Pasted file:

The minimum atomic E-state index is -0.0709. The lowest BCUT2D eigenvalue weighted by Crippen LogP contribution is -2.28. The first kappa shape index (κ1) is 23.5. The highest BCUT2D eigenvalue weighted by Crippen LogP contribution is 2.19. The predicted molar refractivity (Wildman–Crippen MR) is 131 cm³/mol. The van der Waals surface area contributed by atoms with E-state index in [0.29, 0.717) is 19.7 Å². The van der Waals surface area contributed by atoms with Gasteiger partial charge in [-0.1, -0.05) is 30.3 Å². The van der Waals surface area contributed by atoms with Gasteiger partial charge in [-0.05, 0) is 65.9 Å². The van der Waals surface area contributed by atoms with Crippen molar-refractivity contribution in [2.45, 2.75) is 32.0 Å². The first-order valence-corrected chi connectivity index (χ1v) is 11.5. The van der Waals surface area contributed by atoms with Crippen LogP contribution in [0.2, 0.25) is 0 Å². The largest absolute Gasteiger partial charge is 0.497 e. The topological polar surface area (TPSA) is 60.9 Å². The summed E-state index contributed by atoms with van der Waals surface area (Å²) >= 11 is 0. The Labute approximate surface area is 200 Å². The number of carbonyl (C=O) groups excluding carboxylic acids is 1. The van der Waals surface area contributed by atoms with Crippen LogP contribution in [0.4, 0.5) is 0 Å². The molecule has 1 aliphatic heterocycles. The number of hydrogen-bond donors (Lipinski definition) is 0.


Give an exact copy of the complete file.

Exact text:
The minimum atomic E-state index is -0.0709. The lowest BCUT2D eigenvalue weighted by Crippen LogP contribution is -2.28. The first kappa shape index (κ1) is 23.5. The highest BCUT2D eigenvalue weighted by Crippen LogP contribution is 2.19. The predicted molar refractivity (Wildman–Crippen MR) is 131 cm³/mol. The van der Waals surface area contributed by atoms with E-state index in [0.29, 0.717) is 19.7 Å². The van der Waals surface area contributed by atoms with Gasteiger partial charge in [-0.1, -0.05) is 30.3 Å². The van der Waals surface area contributed by atoms with Gasteiger partial charge in [-0.05, 0) is 65.9 Å². The van der Waals surface area contributed by atoms with Crippen molar-refractivity contribution in [2.45, 2.75) is 32.0 Å². The first-order valence-corrected chi connectivity index (χ1v) is 11.5. The van der Waals surface area contributed by atoms with Crippen LogP contribution in [0.2, 0.25) is 0 Å². The largest absolute Gasteiger partial charge is 0.497 e. The topological polar surface area (TPSA) is 60.9 Å². The summed E-state index contributed by atoms with van der Waals surface area (Å²) >= 11 is 0. The Labute approximate surface area is 200 Å². The number of carbonyl (C=O) groups excluding carboxylic acids is 1. The van der Waals surface area contributed by atoms with Crippen LogP contribution in [0.4, 0.5) is 0 Å². The molecule has 1 aliphatic heterocycles. The number of hydrogen-bond donors (Lipinski definition) is 0.